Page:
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IEI's Patented Group Membership Filters
Summary - IEI holds the patent on the use of a special kind of neural network called an auto-associative net to rapidly identify patterns that are similar to other patterns the network has previously been exposed to. Conversely, this methodology may be used to identify patterns that are non-representative of those already shown to the network. In either usage, we need only show the auto-associative network representative patterns of what we would like it to detect, without having to expose it to counterexamples. This patented technique has proven extremely effective in IEI's automated target recognition (ATR), machine vision, and semantic parsing programs. This methodology has also been applied to the company's network intrusion detection and fault detection systems used in both control and robotic applications developed with the Air Force Research Laboratory.
Details - IEI's patented group membership filter (GMF) is based upon a particular way to use auto-associative networks and are an outgrowth of research conducted by our founder in 1975. Such auto-associative networks have input and output layers having the same numbers of neurons. They learn through cumulative training to reconstruct input patterns at their output layers.
If such networks are trained upon patterns corresponding to a particular genre, such as the bitmaps of human faces, two important things happen: (1) The weights leading to the hidden layer(s), shown in blue in the diagram to the right, self-organize so as to detect the critical features of that genre, such eyes, ears, chins, and noses, and (2) The output layer weights, shown in red, self-organize so as to capture the inherent constraint relations that define the genre, such as eyes flank the nose, just above it, and the mouth is under the nose, etc.
If such a network is trained upon many bitmaps of faces and then shown a new facial bitmap, the appropriate features are detected at the hidden layer(s) and the necessary constraint relations, here topological in nature, are obeyed. The result is that the input pattern, P, is faithfully reconstructed at the output layer, as the output pattern P'. If, on the other hand, the bitmap of a foot, for example, is applied as pattern P, the critical features are not recognized, nor are the topological constraints, and the input pattern is not successfully reconstructed. Whether the input pattern represents the genre or group G, absorbed through training into the network, the difference vector, P-P', indicates how representative the input pattern is to what the network has previously learned in training.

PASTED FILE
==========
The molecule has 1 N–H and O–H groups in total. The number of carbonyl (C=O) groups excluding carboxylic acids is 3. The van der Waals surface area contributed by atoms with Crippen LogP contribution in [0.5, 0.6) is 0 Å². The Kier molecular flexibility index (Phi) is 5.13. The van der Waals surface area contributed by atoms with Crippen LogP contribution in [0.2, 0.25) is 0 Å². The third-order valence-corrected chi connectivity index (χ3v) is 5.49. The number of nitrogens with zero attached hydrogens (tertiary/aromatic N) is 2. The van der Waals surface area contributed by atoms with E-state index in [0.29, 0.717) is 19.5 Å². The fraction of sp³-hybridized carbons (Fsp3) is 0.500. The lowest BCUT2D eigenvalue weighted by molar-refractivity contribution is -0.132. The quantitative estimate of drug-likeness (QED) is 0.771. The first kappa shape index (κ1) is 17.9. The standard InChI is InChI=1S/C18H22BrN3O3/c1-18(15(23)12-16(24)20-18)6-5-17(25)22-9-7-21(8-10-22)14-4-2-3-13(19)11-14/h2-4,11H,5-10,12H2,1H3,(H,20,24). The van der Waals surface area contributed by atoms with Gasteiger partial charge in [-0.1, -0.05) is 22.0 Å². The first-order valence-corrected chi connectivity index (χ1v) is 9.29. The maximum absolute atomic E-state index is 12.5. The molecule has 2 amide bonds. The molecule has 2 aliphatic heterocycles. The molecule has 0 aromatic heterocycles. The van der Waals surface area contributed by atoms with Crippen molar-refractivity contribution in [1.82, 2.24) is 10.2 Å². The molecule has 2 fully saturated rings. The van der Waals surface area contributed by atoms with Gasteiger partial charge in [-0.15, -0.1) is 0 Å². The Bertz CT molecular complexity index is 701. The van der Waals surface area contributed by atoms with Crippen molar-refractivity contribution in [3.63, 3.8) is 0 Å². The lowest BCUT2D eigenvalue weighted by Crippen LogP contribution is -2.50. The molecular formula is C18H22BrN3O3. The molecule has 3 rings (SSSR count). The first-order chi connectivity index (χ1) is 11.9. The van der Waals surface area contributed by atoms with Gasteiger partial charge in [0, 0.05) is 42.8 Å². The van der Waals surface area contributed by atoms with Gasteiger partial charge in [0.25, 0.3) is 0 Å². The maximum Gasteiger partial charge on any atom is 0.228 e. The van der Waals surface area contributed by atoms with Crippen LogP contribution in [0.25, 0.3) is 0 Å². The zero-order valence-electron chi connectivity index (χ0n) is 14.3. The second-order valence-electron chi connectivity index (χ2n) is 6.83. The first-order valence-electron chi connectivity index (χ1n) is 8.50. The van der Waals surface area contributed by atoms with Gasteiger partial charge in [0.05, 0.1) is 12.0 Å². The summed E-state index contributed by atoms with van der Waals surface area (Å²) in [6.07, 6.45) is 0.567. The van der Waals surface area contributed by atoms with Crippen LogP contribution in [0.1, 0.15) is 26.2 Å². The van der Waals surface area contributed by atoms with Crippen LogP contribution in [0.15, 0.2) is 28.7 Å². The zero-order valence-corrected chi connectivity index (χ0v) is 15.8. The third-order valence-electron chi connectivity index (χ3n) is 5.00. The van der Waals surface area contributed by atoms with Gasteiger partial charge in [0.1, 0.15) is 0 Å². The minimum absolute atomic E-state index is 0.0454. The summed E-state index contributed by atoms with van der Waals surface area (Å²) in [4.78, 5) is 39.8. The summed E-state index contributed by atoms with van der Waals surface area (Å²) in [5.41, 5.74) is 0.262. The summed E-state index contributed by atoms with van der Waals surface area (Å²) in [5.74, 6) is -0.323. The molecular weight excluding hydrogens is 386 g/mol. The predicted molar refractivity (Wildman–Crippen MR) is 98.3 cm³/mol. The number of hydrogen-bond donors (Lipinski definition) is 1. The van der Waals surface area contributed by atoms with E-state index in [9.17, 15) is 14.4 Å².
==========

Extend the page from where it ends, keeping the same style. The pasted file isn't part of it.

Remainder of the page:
Note that in contrast to hetero-associative networks, no counterexamples are needed for training. The network simply learns to recognize similar things to which it has been previously exposed.
Similarly, the GMF may be used as an anomaly detector. For instance, it may be trained upon the normal behavior of some system, such as signals from all the sensors in a chemical reactor during its routine operation. As the GMF watches and learns the fundamental behavior of the system, it forms a comprehensive model of it. As any abnormalities arise in the system being monitored, the difference vector, P-P', rises. The most anomalous of components in this vector quickly indicate which sensors are involved in the anomaly. Thereafter, rule-based systems, or even better, Creativity Machines, may now move the system toward a state that assures the desired process outcome.
If the patented GMF / anomaly detection scheme is now implemented via the likewise patented Self-Training Artificial Neural Network Object or STANNO, we attain classification and anomaly detection schemes that may train and classify patterns having millions of inputs and outputs, on ordinary Pentium class processors, on timescales of the order of milliseconds. Furthermore, GMFs may autonomously connect themselves into brain-like structures, or SuperNets, that perform even more complex classification and anomaly detection tasks.
Currently, STANNO-based GMFs and anomaly detectors form the basis of our network intrusion and fraud detection systems, advanced machine vision applications, and creative robots.
Thaler, S. L. (2000). US Patent 6,014,653, Non-Algorithmically implemented artificial neural networks and components thereof.
Thaler, S. L. and Conrad,
(1998). Real-Time Fault Detection Using
Auto-associative Filtering, AIRTC, Oct. ’98.
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